Saturday, November 07, 2009

Flow: The Psychology of Optimal Experience, Mihaly Csikszentmihalyi

There is no question that to survive, and especially to survive in a complex society, it is necessary to work for external goals and to postpone immediate gratifications. But a person does not have to be turned into a puppet jerked about by social controls. The solution is to gradually become free of societal rewards and learn how to substitute for them rewards that are under one's own powers. This is not to say that we should abandon every gal endorsed by society; rather, it means that, in addition to or instead of the goals other use to bribe us with, we develop a set of our own.

The most important step in emancipating oneself from social controls is the ability to find rewards in the events of each moment. If a person learns to enjoy and find meaning in the ongoing stream of experience, in the process of living itself, the burden of social controls automatically falls from one's shoulders. Power returns to the person when rewards are no longer relegated to outside forces. It is no longer necessary to struggle for goals that always seem to recede into the future, to end each boring day with the hope that tomorrow, perhaps something good will happen.

... pain and pleasure occuring consciousness and exist only there.


Most enjoyable activities are not natural; they demand an effort that initially one is reluctant to make. But once the interaction starts to provide feedback to the person's skills, it usually begins to be intrinsically rewarding.

An autotelic experience is very different from the feelings we typically have in the course of life. So much of what we ordinarily do has no value in itself, and we do it only because we have to do it, or because we expect some future benefit from it. Many people feel that the time they spend at work is essentially wasted - they are alienated from it, and the psychic energy invested in the job does nothing to strengthen their self. For quite a few people free time is also wasted. Leisure provides a relaxing respite from work, but it generally consists of passively absorbing information, without using any skills or exploring new opportunities for action. As a result life passes in a sequence of boring and anxious experiences over which a person has little control.

The autotelic experience, or flow, lifts the course of life to a different level.


Everything the body can do is potentially enjoyable. Yet many people ignore this capacity, and use their physical equipment as little as possible, leaving its ability to provide flow unexploited.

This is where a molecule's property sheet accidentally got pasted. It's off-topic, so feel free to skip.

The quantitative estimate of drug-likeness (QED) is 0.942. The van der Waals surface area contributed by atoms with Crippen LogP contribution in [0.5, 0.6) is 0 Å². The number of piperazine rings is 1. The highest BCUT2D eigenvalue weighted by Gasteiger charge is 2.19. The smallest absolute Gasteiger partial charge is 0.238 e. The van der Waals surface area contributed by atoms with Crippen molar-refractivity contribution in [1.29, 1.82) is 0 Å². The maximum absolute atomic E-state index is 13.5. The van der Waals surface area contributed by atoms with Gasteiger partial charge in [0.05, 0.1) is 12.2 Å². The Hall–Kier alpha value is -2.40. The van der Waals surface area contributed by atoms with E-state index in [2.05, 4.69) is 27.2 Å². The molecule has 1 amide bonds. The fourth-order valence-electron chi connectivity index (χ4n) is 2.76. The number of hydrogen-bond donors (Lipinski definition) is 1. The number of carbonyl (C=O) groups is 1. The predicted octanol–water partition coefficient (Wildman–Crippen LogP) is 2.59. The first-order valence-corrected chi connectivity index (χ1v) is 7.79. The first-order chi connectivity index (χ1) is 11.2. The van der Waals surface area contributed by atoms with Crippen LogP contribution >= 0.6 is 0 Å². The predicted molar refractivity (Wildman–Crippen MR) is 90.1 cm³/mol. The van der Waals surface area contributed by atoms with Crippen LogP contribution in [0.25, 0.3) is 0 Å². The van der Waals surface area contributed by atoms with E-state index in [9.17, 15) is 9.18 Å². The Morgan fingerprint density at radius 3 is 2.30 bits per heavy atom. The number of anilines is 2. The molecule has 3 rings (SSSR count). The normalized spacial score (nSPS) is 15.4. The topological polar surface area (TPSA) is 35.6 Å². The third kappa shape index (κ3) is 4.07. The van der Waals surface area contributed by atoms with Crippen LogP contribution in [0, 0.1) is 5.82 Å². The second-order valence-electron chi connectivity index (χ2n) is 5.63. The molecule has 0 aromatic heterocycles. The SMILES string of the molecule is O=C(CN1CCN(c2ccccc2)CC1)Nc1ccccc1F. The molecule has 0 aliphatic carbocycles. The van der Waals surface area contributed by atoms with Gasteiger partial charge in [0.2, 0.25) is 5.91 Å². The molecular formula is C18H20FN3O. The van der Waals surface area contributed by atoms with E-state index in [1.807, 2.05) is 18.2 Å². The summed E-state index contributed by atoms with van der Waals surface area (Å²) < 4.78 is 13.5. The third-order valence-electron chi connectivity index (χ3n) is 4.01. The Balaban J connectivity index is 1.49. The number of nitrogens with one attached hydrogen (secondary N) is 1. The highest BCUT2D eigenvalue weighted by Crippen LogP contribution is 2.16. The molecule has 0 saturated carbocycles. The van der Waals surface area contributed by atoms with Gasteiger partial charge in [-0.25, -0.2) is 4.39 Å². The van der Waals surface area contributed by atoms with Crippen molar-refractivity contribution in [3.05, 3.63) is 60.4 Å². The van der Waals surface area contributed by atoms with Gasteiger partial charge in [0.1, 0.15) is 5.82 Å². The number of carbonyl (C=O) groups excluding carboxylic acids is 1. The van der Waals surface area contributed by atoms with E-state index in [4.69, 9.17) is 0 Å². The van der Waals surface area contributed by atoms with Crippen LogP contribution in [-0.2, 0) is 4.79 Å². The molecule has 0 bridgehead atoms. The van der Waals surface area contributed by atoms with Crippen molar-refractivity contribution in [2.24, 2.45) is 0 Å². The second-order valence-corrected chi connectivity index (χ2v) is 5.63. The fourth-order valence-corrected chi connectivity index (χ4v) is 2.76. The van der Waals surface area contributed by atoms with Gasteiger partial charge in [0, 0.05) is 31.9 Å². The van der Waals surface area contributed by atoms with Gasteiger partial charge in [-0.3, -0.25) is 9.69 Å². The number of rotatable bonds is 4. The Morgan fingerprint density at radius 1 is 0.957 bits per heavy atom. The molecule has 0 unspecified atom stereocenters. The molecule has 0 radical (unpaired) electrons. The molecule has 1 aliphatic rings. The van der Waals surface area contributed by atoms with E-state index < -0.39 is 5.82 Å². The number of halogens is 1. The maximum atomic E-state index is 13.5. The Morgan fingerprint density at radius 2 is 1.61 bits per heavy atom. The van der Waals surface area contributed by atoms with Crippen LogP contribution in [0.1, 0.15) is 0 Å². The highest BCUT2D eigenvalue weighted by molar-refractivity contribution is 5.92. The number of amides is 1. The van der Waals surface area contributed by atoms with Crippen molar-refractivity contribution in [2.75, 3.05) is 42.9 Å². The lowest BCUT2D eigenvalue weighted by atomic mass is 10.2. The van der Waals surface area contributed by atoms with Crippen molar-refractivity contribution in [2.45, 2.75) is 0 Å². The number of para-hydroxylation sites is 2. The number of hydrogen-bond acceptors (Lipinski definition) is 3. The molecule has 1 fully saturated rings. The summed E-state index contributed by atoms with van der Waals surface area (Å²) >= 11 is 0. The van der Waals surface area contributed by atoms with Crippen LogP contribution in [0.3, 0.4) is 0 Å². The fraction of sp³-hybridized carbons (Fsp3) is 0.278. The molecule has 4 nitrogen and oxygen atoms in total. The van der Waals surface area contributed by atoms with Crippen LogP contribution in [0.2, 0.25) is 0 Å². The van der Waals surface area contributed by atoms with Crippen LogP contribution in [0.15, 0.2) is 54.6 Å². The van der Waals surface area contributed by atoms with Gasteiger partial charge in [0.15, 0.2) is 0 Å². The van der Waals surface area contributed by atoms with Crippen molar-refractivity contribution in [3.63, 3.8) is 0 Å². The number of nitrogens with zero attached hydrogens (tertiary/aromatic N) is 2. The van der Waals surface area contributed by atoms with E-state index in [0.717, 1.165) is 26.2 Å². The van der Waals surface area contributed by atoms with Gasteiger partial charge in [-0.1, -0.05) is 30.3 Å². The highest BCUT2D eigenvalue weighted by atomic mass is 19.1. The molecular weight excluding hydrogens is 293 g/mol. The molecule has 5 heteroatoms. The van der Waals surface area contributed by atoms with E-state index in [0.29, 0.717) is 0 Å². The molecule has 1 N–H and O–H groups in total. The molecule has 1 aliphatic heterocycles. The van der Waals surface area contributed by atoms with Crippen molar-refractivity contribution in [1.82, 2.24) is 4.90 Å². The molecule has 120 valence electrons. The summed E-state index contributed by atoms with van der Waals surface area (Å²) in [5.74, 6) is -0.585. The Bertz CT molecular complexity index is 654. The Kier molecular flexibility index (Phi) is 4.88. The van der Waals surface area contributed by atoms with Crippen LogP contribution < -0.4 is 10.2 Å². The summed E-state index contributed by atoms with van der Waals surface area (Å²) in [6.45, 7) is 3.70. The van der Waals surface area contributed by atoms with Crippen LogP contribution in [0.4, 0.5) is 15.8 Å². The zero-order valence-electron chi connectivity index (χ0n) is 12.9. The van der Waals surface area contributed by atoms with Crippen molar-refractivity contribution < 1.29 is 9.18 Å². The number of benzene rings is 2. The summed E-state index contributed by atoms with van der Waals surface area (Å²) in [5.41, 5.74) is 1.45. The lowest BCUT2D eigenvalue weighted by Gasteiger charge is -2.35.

When a normal physical function, like running, is performed in a socially designed, goal-directed setting with rules that offer challenges and require skills, it turns into a flow activity.

concentration of attention


The same person can meditate in the morning and shut out all sensory experience, and then look at a great work of art in the afternoon; either way he may be transformed by the same sense of exhilaration.

Be able to see Sheeler-like quality of a roofscape.


In our culture, despite the recent spotlight on gourmet cuisine, many people still barely notice what they put in their mouths, thereby missing a potentially rich source of enjoyment. To transform the biological necessity of feeding into a flow experience, one must begin by paying attention to what one eats.


The point is that playing with ideas is extremely exhilarating. Not only philosophy but the emergence of new scientific ideas is fueled by the enjoyment one obtains from creating a new way to describe reality. The tools that make the flow of thought possible are common property, and consist of the knowledge recorded in books available in schools and libraries. A person who becomes familiar with the conventions of poetry, or the rules of calculus, can subsequently grown independent of external stimulation.


Today words still offer many opportunities to enter flow, at various levels of complexity. A somewhat trivial but nevertheless illuminating example concerns working crosswords.

A more substantive potential use of words to enhance our lives is the lost art of conversation.

Peter Berger and Thomas Luckmann, the influential phenomenological sociologists, have written that our sense of the universe in which we live is held together by conversation.